CSC's Research Branch wins pair of international awards


There are a few more trophies to add to the mantle of the Correctional Service of Canada’s (CSC) Research Branch, after two members received recent international accolades.


In October, former branch director Andrea Moser was honoured by the International Corrections and Prisons Association (ICPA) for her work in the research field, while Senior Research Manager Lynn Stewart received the David Dillingham Public Service Award from the International Community Corrections Association (ICCA).


“I was speechless, which is unusual for me,” says Andrea. “It’s such an honour to receive an award like that from an international organization that’s as well-regarded as the ICPA … it’s a recognition of the excellent research that is done by the Research Branch, and the contribution that we not only make to the organization but to the broader field of correctional knowledge.”


Lynn was equally surprised to hear about her win, which was made all the more meaningful given that it was an ICCA presentation by the late psychologist Don Andrews that helped to inspire the beginning of her career.


 “I do remember being so struck by Don at the beginning of my career [after seeing him at the ICCA conference], and thought, ‘this is what I want to do,” she says. “I want to be able to be that confident that the work you’re doing has some legitimacy and an application that can help improve the way we implement our programs.”


Both conferences were an opportunity to continue showcasing the work CSC is doing in the field of correctional research, Andrea and Lynn say, and to find out more about the research being done by other correctional organizations around the world.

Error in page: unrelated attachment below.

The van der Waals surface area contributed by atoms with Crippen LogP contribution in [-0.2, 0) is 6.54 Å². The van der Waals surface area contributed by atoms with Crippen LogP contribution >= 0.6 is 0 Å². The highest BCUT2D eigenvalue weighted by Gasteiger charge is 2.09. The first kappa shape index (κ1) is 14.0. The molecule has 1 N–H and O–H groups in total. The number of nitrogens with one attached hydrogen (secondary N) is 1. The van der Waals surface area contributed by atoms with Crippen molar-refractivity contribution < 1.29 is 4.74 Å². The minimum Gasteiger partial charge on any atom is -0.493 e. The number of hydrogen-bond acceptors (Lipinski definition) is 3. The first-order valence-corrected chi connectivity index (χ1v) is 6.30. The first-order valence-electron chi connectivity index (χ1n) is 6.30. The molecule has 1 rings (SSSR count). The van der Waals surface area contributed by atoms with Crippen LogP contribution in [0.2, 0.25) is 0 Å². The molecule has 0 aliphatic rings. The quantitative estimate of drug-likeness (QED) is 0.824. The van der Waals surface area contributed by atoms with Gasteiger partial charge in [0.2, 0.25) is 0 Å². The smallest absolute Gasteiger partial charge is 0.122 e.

Andrea travelled to Bucharest, Romania to receive her award, and was able to join Larry Motiuk, Assistant Commissioner for Policy, in presenting on CSC’s research to the rest of the international participants. Similar to their interactive presentation at the Executive Strategic Leadership Symposium (ESLS) in February 2016, posters highlighting CSC’s research projects were displayed around the room and ICPA delegates were able to learn about a range of topics and ask questions firsthand. 


“It really showcased the diversity of research that we do, and the practical implications,” Andrea says. “I had a lot of conversations with people from African countries, from the U.K., from Romania and other places in Europe, Japan. I think these kinds of conferences really raise the profile of [the work we’re doing]. It helps you connect with other people.”


“It speaks to the role that CSC has played for more than a few generations in providing some international leadership in the area of evidence-based practice,” Lynn adds. “It’s very validating to have that acknowledged at an international conference.”


This kind of international networking can also be useful for developing countries whose correctional organizations are setting up a research branch or starting evidence-based practice, Lynn says. While CSC’s Research Branch is well-supported, Andrea continues, that’s not necessarily common across all other jurisdictions. The fact that CSC’s research is done on a national level is also extremely unique, Lynn says, rather than localized projects that may not have impacts across the organization.  


“It does increase awareness of the research, and the work being done, where there are these international awards that are given,” says Andrea. “I think it increases interest in what’s going on, and recognition of the contribution that we make. It also reinforces the great work our staff has done, and everyone at CSC can feel proud of that.”


Date modified:



It would have been nice to know what the research actually was and where it can be accessed